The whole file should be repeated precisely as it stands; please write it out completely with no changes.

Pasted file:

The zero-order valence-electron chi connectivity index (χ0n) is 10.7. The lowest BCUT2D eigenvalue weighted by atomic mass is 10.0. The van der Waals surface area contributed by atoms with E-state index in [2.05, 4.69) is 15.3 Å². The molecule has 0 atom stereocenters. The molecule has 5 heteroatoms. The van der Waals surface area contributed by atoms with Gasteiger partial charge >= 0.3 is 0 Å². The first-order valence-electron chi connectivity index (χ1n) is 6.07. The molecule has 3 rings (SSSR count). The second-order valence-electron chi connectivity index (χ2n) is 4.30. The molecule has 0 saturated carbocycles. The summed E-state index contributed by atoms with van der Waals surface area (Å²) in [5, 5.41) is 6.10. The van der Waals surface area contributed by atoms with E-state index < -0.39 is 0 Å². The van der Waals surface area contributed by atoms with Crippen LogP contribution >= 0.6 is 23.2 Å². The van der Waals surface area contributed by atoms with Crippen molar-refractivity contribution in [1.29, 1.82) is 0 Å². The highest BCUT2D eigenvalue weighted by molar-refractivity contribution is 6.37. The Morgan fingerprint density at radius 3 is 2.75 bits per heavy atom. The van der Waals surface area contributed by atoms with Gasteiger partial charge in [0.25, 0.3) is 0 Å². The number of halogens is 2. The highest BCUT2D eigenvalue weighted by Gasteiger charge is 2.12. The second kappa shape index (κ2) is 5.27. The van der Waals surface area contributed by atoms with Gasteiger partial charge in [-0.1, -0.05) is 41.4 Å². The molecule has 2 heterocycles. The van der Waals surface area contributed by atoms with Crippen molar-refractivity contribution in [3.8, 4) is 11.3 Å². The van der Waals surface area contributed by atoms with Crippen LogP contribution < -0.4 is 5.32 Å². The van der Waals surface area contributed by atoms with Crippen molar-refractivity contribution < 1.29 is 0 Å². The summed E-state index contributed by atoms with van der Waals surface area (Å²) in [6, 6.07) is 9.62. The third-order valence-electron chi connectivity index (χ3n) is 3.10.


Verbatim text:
The zero-order valence-electron chi connectivity index (χ0n) is 10.7. The lowest BCUT2D eigenvalue weighted by atomic mass is 10.0. The van der Waals surface area contributed by atoms with E-state index in [2.05, 4.69) is 15.3 Å². The molecule has 0 atom stereocenters. The molecule has 5 heteroatoms. The van der Waals surface area contributed by atoms with Gasteiger partial charge >= 0.3 is 0 Å². The first-order valence-electron chi connectivity index (χ1n) is 6.07. The molecule has 3 rings (SSSR count). The second-order valence-electron chi connectivity index (χ2n) is 4.30. The molecule has 0 saturated carbocycles. The summed E-state index contributed by atoms with van der Waals surface area (Å²) in [5, 5.41) is 6.10. The van der Waals surface area contributed by atoms with E-state index < -0.39 is 0 Å². The van der Waals surface area contributed by atoms with Crippen LogP contribution >= 0.6 is 23.2 Å². The van der Waals surface area contributed by atoms with Crippen molar-refractivity contribution in [1.29, 1.82) is 0 Å². The highest BCUT2D eigenvalue weighted by molar-refractivity contribution is 6.37. The Morgan fingerprint density at radius 3 is 2.75 bits per heavy atom. The van der Waals surface area contributed by atoms with Gasteiger partial charge in [0.25, 0.3) is 0 Å². The number of halogens is 2. The highest BCUT2D eigenvalue weighted by Gasteiger charge is 2.12. The second kappa shape index (κ2) is 5.27. The van der Waals surface area contributed by atoms with Gasteiger partial charge in [-0.1, -0.05) is 41.4 Å². The molecule has 2 heterocycles. The van der Waals surface area contributed by atoms with Crippen molar-refractivity contribution in [3.8, 4) is 11.3 Å². The van der Waals surface area contributed by atoms with Crippen LogP contribution < -0.4 is 5.32 Å². The van der Waals surface area contributed by atoms with Crippen molar-refractivity contribution < 1.29 is 0 Å². The summed E-state index contributed by atoms with van der Waals surface area (Å²) in [6, 6.07) is 9.62. The third-order valence-electron chi connectivity index (χ3n) is 3.10.